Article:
The World: Palme d'Or winner vows to improve, not expand

MJZ's co-founder David Zander talks about money, directors and why he is happy to remain small, James Hamilton writes.

Winning the coveted Cannes Lions Palme d'Or for the most successful production company at the festival two years on the bounce is no mean feat. Winning it when you're a US company, there are no US gold Lions and your London office (with its "balls" spot for Sony) is a de facto competitor - at least in the eyes of the festival organisers - is altogether more impressive.

MJZ pulled off the coup this year thanks to a wide range of shortlisted ads, a peppering of silvers and a healthy number of bronzes. Has quantity triumphed over quality in the 2006 Palme d'Or?

"We kind of took it on volume," the MJZ co-founder David Zander says. "It's reasonably good volume, but we'll take what we can get."

MJZ won three silver Lions in total. One for the "dust" ad for Gap, shot by the film director Spike Jonze and created by Crispin Porter & Bogusky, and a brace for "concert" and "doctor" - two ads created by DDB Los Angeles for the Ameriquest mortgage brand, both shot by Craig Gillespie.

Its haul of 12 bronze Lions included Jonze's campaign for Miller Lite, created by Y&R Chicago, and two ads for Coke Zero, created by Crispin Porter and directed by Tom Kuntz. Reasonably good volume indeed.

Zander's CV is built on the bedrock of production company sales in New York. After a failed attempt at a production company in the late 80s, he teamed up with the directors Rocky Morton and Annabel Jankel (the co-creators of The Max Headroom Show) to launch MJZ in 1989. The London office, headed by the former Leagas Delaney and Bartle Bogle Hegarty head of TV Debbie Turner, opened in 2000.

Zander argues that the company owes its success to three distinct periods of growth. "There was Rocky's reinvention and Craig Gillespie's blast off - he came in with a pretty good reel and just rocketed. Then there was Marcus Nispel joining - he was everywhere, doing every kind of work. And then there's the signing of the rest of the guys - Spike Jonze, Dante Ariola, Kuntz & Maguire, Fredrik Bond, Matthias van Heijningen, Nicolai Fuglsig and Rupert Saunders." He rattles them off without pausing for breath.

Ah, yes, the signings. The wider industry view of Zander is one of a man whose ambition to create a world-class production company is second only to his ability to wield a chequebook and pen. MJZ, they say, has bought success, offering directors lucrative signing fees to join its roster.

At the time, and particularly in the UK, where directors tended to be loyal to their production companies, Zander's aggressive signing of Fredrik Bond from the now-defunct Harry Nash in 2002 caused uproar in the production community. "When Zander arrived in the UK he was largely unknown, so he opened his chequebook and tried to buy in directors," one UK production company head says.

"They were very unpopular with both agencies and production companies. Fortunately they've realised that we play with a straight bat in the UK and after winning the Palme d'Or twice, they no longer need to buy in their talent."

In the US, where the golden handshake approach to signing directors is more commonplace, MJZ's rivals are more circumspect.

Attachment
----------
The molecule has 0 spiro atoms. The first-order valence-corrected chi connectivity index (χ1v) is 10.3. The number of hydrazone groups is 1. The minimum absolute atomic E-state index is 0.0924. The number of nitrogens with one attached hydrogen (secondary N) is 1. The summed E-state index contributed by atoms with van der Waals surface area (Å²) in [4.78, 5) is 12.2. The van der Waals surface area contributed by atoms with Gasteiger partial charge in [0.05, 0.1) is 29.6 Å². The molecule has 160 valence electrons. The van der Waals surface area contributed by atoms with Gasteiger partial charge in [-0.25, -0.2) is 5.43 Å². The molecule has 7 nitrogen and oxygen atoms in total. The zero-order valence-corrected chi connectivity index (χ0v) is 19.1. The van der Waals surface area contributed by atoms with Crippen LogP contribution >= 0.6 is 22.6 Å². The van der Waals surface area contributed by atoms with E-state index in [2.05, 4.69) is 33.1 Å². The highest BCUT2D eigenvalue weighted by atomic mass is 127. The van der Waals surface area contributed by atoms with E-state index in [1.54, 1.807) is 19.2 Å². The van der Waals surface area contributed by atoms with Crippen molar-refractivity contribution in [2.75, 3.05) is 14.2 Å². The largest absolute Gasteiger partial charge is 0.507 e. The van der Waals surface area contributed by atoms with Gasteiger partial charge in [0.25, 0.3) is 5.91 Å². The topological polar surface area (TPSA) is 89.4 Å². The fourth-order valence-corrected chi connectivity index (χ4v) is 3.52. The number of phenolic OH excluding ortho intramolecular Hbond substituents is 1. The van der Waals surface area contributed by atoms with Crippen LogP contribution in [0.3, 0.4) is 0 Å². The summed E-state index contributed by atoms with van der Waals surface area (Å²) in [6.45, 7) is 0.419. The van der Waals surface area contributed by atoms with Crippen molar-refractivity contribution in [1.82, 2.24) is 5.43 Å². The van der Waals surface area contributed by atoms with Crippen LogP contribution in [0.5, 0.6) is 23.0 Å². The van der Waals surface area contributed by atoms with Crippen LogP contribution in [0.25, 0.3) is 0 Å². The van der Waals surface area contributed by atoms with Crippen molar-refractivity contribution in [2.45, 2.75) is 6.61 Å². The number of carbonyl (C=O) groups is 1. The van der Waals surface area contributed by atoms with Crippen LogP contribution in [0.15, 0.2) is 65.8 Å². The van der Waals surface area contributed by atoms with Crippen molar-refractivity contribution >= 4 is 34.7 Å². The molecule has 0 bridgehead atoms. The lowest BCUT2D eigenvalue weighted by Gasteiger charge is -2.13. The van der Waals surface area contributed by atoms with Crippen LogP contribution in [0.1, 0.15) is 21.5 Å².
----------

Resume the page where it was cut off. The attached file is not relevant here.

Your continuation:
"David's done a really fine job of shaping his company. He's acquired very significant talent and has done a good job of managing them and supporting them in their careers," the chairman and chief executive, Jon Kamen, says. But he warns: "The ad industry just wants the talent it wants, when it wants it. But they may pay the price for those acquisitions. It hasn't helped keep costs down."

Zander dismisses the notion that he has bought talent. "I don't think people ever really join for money, it's about chemistry. At this level, directors are going to do fine in the money department. They're interested only in the work. If they start thinking about the money, the passion slips and you see it in the work."

Nor will he accept the criticism that his London office is merely a lilypad for his US roster. "I think that's a little naive. They could live on Mars. As long as they can write, speak and do their job, it doesn't matter where they live."

Zander has tended to avoid meddling with the UK office, opting to leave it in Turner's capable hands. "It's something I've stayed away from because I don't think Americans are hugged and kissed when they come into London. It's been Debbie's gig," he says.

The London office is certainly doing well - seventh in the top ten most-awarded production companies at Cannes this year and the winner of two golds for "balls".

"I don't think the lilypad criticism is fair," Turner adds. "We've a big presence in London; we're doing a lot of big work. That's an old impression of US offices in London."

Is Zander tempted to open other offices, creating an MJZ network in the process? His response is a firm "no". "The biggest markets are the US and the UK. If you focus on those, other markets will bring you work. We're not trying to take over the world. We're a medium-sized company and we want to stay below 20 directors. We just want to improve what we have."

1 MJZ - Los Angeles, New York
2= Stink - London
2= Hungry Man - Los Angeles, New York
4 Phenomena - Bangkok
5 Gorgeous - London
6 Moxie Pictures - Los Angeles, New York
7 MJZ - London
8 Kleinman Productions - London
9= Biscuit Filmworks - Los Angeles
9= Plaza Films - Sydney
9= Academy Films - London

Note: Companies are ranked by the number of shortlisted and
award-winning ads they produced.